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Monthly Archives: July 2012
Sunrise at Table Rock is a beautiful sight. Table Rock State Park is located in Pickens County, South Carolina.
Cherokee Indian Legend states that a Cherokee Chieftain named the Table Rock Watershed “Sah-ka-na-ga”. When he finished hunting, he would stop here and use the Table Rock mountain as his dining table while sitting on Stool Mountain to dine on his venison. I go to Table Rock periodically in search of just the right view of this mountain, particularly at sunrise. I have yet to pursue the best view which is up Pinnacle Trail for a 5 hour round trip hike. It’s strenuous and not for everyone but the views from various stopping points along the trail is superb.
For this particular shot, I had my ever present Fuji X-Pro 1 with the 35mm lens attached. I used a 3 stop graduated ND filter as the dynamic range was significant. My objective was to bring some detail back to the sky and capture some foreground detail as well. I used a set of 7 brackets from -3 to +3 to capture the appropriate range. Processing was done in Lightroom 4 and HDR Efex Pro 2. I envisioned a painterly effect when I composed the shot and I believe I’ve achieved the vision.
As always, feedback is welcome!
The great thing about summer vacation is that you have the chance to visit some out of the way places. Recently, I had the opportunity to visit a goat farm. I know, that would not necessarily be high on anyone’s list of places to go, but the Split Creek Farm in Anderson, SC was worth the visit.
The Split Creek Farm was established in 1985 and is owned by Evin Evans and Pat Bell. They have a large population of goats, mostly of the Nubian variety like this week old baby or “Kid” as baby goats are called.
Besides goats, there are chickens running everywhere. Some even find some unique places to nest like this mailbox.
Some of the goats here were even photogenic. This one wanted to smile for me and he did eagerly when prompted.
Split Creek Farm sells products related to the milk they produce including award winning artisan cheeses and handmade fudge. They also sell a small collection of crafts. Outside the shop was a fierce 3 legged cat guarding the door.
This cat slept through all our jabber while we stood on the front porch of the shop. I’m sure there’s a story behind the missing leg but we didn’t ask.
So, if you find yourself traveling through South Carolina near Anderson, check out the goats at Split Creek Farm. It’s a fun visit!
Often times there are little jewels in a big city that one might miss if they’re not careful. The Oakland Cemetery near downtown Atlanta is one of those jewels. The Oakland Cemetery is the final resting place for people from all walks of life. Former Atlanta mayors, former slaves, “Gone With The Wind” author Margaret Mitchell, the golfer, Bobby Jones, confederate and union soldiers, among others, are all buried here.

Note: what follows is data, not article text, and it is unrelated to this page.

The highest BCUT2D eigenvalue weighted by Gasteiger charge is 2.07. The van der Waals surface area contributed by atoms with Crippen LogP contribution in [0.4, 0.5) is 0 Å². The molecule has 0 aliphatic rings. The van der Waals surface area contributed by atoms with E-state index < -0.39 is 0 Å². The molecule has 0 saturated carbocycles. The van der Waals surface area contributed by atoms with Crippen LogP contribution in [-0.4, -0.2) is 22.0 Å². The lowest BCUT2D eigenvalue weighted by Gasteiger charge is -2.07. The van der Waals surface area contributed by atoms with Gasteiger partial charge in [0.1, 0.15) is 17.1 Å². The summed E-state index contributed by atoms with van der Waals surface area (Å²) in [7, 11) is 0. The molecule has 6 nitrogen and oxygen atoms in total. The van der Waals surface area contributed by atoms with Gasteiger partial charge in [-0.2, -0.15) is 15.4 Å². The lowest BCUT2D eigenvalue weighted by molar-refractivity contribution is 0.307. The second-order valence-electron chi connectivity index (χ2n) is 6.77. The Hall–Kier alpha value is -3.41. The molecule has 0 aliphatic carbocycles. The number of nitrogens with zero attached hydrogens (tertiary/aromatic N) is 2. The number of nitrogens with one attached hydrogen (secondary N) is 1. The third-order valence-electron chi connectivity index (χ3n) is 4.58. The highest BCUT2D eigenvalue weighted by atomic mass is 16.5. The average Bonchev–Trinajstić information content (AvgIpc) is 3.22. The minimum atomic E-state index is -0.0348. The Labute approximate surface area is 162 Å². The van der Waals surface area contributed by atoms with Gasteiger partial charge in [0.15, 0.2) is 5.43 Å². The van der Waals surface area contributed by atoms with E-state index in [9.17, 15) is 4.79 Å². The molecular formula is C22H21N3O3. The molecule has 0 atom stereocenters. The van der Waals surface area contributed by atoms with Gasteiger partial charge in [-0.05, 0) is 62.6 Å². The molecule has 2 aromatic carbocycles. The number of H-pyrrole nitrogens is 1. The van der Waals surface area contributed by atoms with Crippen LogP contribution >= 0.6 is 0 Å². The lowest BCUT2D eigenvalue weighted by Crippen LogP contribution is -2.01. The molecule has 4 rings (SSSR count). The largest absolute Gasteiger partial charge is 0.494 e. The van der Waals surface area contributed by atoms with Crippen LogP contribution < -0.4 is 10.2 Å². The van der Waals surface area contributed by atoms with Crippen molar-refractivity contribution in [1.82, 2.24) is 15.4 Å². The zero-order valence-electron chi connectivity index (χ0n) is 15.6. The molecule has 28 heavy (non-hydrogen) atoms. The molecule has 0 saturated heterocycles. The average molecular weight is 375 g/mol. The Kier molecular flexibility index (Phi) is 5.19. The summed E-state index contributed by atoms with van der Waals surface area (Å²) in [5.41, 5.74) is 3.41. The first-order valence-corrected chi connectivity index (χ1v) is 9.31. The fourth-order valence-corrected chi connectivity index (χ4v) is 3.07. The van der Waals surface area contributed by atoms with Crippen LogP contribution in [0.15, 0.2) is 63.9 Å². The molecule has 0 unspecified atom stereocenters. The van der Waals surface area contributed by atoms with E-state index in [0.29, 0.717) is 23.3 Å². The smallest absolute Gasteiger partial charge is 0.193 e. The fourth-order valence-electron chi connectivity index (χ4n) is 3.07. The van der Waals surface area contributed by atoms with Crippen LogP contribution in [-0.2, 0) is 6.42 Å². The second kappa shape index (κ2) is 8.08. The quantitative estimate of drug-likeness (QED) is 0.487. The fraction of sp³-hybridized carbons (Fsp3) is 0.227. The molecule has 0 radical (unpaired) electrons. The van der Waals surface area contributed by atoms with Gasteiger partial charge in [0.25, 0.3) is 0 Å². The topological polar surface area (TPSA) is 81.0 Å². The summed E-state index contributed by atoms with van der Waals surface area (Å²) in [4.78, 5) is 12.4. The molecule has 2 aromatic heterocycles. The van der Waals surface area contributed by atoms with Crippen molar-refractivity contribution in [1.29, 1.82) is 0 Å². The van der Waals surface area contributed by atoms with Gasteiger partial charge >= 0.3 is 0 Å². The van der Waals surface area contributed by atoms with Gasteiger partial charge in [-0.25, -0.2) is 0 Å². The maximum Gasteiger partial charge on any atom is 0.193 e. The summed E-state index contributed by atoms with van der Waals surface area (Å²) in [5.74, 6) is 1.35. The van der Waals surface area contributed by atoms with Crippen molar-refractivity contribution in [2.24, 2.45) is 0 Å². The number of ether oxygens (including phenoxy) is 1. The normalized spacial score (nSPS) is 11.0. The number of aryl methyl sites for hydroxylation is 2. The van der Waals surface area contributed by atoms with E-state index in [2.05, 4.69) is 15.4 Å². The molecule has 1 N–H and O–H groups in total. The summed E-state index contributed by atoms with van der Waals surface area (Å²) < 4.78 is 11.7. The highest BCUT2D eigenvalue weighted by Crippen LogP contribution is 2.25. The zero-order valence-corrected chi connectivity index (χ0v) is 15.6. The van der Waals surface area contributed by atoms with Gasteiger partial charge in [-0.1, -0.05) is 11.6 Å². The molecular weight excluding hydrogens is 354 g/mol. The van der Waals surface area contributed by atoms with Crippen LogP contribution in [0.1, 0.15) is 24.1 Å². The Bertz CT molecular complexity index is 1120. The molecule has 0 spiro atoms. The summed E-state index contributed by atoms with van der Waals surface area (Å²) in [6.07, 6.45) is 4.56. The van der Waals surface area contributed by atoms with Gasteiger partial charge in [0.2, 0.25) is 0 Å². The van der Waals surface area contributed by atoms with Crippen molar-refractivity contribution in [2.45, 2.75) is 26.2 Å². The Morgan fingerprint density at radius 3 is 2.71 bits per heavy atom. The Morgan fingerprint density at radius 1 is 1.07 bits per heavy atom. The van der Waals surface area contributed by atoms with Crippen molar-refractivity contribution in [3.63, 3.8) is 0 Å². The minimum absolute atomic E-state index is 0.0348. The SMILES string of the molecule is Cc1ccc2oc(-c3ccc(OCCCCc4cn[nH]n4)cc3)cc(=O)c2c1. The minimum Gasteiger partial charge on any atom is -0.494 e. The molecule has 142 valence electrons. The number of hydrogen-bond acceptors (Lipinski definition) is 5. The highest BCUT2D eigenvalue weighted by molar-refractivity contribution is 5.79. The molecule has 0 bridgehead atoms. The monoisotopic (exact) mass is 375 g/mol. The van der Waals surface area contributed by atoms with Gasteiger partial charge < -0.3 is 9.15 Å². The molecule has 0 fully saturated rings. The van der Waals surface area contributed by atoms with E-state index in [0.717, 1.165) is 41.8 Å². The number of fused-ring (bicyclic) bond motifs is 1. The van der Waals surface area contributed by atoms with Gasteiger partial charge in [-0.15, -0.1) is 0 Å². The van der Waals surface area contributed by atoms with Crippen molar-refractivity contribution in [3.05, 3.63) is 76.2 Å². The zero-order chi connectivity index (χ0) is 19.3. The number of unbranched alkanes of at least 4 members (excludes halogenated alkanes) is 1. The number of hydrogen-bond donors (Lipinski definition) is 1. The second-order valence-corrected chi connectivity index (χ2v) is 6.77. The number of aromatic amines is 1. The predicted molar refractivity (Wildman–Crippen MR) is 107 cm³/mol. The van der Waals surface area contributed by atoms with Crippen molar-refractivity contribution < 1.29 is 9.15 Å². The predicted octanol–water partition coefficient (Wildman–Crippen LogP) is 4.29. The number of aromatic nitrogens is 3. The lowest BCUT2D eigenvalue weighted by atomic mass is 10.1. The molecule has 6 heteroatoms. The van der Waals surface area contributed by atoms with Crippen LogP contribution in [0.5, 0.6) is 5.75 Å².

Bobby Jones was the most successful amateur golfer ever to compete on a national and international level. When visiting the Bobby Jones’s grave, be sure to leave something golf related to pay your respects.
Margaret Mitchell was best known for writing “Gone With The Wind” which was published in 1936. Her second husband, John Marsh, was a copy editor by trade and helped her with the final edits of the book.
One item that not in short supply at the Oakland Cemetery is mausoleums. There are mausoleums of every shape and size found here. One could easily spend a day here just focusing on the mausoleums. Below is one of my favorites. I’ll share more as I complete my processing of images from this trip.
The Oakland Cemetery is a can’t miss attraction in Atlanta. The staff at the cemetery is friendly and helpful and will assist you in finding a particular gravesite if necessary. Check their web site for various events held throughout the year.
The Southeastern Railway Museum is located in Duluth, Georgia in northeast Atlanta. Started in 1970, the museum has over 90 pieces of rolling stock including historic Pullman cars and classic locomotives.
The rolling stock on site represents some serious railroad history. While there were a number of different locomotives to shoot, I really liked the look of this tired looking locomotive.
There’s also a number of different types of historic rail cars in a variety of states of restoration.
I especially like the old Pullman cars. Back in the day, they were pretty hip looking rail cars with different colored upholsteries and colored tile on the floors. There are many different layouts featured at the museum like the one pictured below.
The equipment at the museum is perfect for HDR photography as well as the application of vintage film pre-sets in the processing steps. Each of these shots was a sequence of 3 bracketed shots processed in Nik’s new HDR Efex Pro 2. I applied the appropriate HDR method then chose one of HDR Efex Pro 2′s vintage film pre-sets. The photos were then processed through Nik Color Efex Pro 4 to boost contrast using the Pro Contrast pre-set.